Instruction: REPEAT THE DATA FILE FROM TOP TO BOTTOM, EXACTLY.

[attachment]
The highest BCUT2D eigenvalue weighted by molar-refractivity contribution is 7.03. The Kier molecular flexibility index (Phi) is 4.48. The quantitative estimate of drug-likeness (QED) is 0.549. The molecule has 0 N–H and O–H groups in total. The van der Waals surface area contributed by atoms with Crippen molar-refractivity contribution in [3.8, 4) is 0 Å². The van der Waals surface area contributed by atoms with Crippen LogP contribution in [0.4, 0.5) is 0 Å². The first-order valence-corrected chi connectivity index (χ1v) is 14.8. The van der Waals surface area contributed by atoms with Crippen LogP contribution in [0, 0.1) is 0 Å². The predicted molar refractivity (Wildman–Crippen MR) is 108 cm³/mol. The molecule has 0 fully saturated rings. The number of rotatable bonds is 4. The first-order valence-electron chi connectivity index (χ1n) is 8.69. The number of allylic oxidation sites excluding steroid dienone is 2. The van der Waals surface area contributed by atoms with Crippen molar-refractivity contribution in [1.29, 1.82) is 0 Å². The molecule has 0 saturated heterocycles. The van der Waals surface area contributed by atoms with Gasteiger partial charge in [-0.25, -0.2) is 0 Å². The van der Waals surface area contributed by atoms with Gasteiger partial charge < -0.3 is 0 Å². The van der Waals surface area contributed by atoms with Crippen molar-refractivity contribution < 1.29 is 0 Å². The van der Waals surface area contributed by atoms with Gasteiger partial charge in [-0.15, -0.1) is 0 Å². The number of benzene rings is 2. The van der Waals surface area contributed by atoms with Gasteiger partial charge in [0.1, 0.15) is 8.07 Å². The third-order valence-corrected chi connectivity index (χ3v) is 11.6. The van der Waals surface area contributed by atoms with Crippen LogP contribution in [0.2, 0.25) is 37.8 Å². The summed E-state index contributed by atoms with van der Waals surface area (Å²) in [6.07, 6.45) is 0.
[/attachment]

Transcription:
The highest BCUT2D eigenvalue weighted by molar-refractivity contribution is 7.03. The Kier molecular flexibility index (Phi) is 4.48. The quantitative estimate of drug-likeness (QED) is 0.549. The molecule has 0 N–H and O–H groups in total. The van der Waals surface area contributed by atoms with Crippen molar-refractivity contribution in [3.8, 4) is 0 Å². The van der Waals surface area contributed by atoms with Crippen LogP contribution in [0.4, 0.5) is 0 Å². The first-order valence-corrected chi connectivity index (χ1v) is 14.8. The van der Waals surface area contributed by atoms with Crippen LogP contribution in [0, 0.1) is 0 Å². The predicted molar refractivity (Wildman–Crippen MR) is 108 cm³/mol. The molecule has 0 fully saturated rings. The number of rotatable bonds is 4. The first-order valence-electron chi connectivity index (χ1n) is 8.69. The number of allylic oxidation sites excluding steroid dienone is 2. The van der Waals surface area contributed by atoms with Crippen molar-refractivity contribution in [1.29, 1.82) is 0 Å². The molecule has 0 saturated heterocycles. The van der Waals surface area contributed by atoms with Gasteiger partial charge in [-0.25, -0.2) is 0 Å². The van der Waals surface area contributed by atoms with Gasteiger partial charge < -0.3 is 0 Å². The van der Waals surface area contributed by atoms with Crippen molar-refractivity contribution < 1.29 is 0 Å². The van der Waals surface area contributed by atoms with Gasteiger partial charge in [-0.15, -0.1) is 0 Å². The number of benzene rings is 2. The van der Waals surface area contributed by atoms with Gasteiger partial charge in [0.1, 0.15) is 8.07 Å². The third-order valence-corrected chi connectivity index (χ3v) is 11.6. The van der Waals surface area contributed by atoms with Crippen LogP contribution in [0.2, 0.25) is 37.8 Å². The summed E-state index contributed by atoms with van der Waals surface area (Å²) in [6.07, 6.45) is 0.